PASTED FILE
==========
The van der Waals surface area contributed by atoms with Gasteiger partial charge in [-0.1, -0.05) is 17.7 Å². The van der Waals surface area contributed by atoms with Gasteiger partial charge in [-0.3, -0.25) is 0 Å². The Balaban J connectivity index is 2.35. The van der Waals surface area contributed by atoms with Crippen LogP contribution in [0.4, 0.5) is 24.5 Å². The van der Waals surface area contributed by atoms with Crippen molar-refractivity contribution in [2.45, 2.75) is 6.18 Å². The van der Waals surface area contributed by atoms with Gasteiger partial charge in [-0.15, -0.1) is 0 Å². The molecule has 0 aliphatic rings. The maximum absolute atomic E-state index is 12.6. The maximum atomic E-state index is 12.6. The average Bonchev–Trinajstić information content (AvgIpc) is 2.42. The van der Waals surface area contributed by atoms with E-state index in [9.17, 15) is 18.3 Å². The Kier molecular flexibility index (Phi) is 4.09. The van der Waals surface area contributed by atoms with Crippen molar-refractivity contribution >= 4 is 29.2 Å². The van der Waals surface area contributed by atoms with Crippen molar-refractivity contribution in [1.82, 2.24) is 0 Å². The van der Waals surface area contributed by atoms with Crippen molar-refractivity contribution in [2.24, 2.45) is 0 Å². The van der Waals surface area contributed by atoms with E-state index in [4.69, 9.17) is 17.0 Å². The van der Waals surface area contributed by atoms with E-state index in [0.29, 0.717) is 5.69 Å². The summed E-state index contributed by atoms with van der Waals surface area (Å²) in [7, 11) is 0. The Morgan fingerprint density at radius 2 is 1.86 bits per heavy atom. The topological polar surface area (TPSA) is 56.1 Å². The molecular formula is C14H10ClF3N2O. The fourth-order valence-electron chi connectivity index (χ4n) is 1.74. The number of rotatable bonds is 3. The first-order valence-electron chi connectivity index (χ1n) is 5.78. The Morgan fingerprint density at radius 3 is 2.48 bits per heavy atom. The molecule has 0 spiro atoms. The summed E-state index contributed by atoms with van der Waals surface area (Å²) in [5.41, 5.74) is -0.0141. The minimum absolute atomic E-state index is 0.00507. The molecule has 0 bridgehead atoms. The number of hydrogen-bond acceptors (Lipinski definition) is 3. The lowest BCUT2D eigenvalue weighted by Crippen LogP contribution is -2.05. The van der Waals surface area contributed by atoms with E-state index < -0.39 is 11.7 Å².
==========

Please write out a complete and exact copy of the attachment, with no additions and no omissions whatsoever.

The van der Waals surface area contributed by atoms with Gasteiger partial charge in [-0.1, -0.05) is 17.7 Å². The van der Waals surface area contributed by atoms with Gasteiger partial charge in [-0.3, -0.25) is 0 Å². The Balaban J connectivity index is 2.35. The van der Waals surface area contributed by atoms with Crippen LogP contribution in [0.4, 0.5) is 24.5 Å². The van der Waals surface area contributed by atoms with Crippen molar-refractivity contribution in [2.45, 2.75) is 6.18 Å². The van der Waals surface area contributed by atoms with Gasteiger partial charge in [-0.15, -0.1) is 0 Å². The molecule has 0 aliphatic rings. The maximum absolute atomic E-state index is 12.6. The maximum atomic E-state index is 12.6. The average Bonchev–Trinajstić information content (AvgIpc) is 2.42. The van der Waals surface area contributed by atoms with E-state index in [9.17, 15) is 18.3 Å². The Kier molecular flexibility index (Phi) is 4.09. The van der Waals surface area contributed by atoms with Crippen molar-refractivity contribution >= 4 is 29.2 Å². The van der Waals surface area contributed by atoms with Crippen molar-refractivity contribution in [1.82, 2.24) is 0 Å². The van der Waals surface area contributed by atoms with Crippen molar-refractivity contribution in [2.24, 2.45) is 0 Å². The van der Waals surface area contributed by atoms with E-state index in [4.69, 9.17) is 17.0 Å². The van der Waals surface area contributed by atoms with E-state index in [0.29, 0.717) is 5.69 Å². The summed E-state index contributed by atoms with van der Waals surface area (Å²) in [7, 11) is 0. The Morgan fingerprint density at radius 2 is 1.86 bits per heavy atom. The topological polar surface area (TPSA) is 56.1 Å². The molecular formula is C14H10ClF3N2O. The fourth-order valence-electron chi connectivity index (χ4n) is 1.74. The number of rotatable bonds is 3. The first-order valence-electron chi connectivity index (χ1n) is 5.78. The Morgan fingerprint density at radius 3 is 2.48 bits per heavy atom. The molecule has 0 spiro atoms. The summed E-state index contributed by atoms with van der Waals surface area (Å²) in [5.41, 5.74) is -0.0141. The minimum absolute atomic E-state index is 0.00507. The molecule has 0 bridgehead atoms. The number of hydrogen-bond acceptors (Lipinski definition) is 3. The lowest BCUT2D eigenvalue weighted by Crippen LogP contribution is -2.05. The van der Waals surface area contributed by atoms with E-state index < -0.39 is 11.7 Å².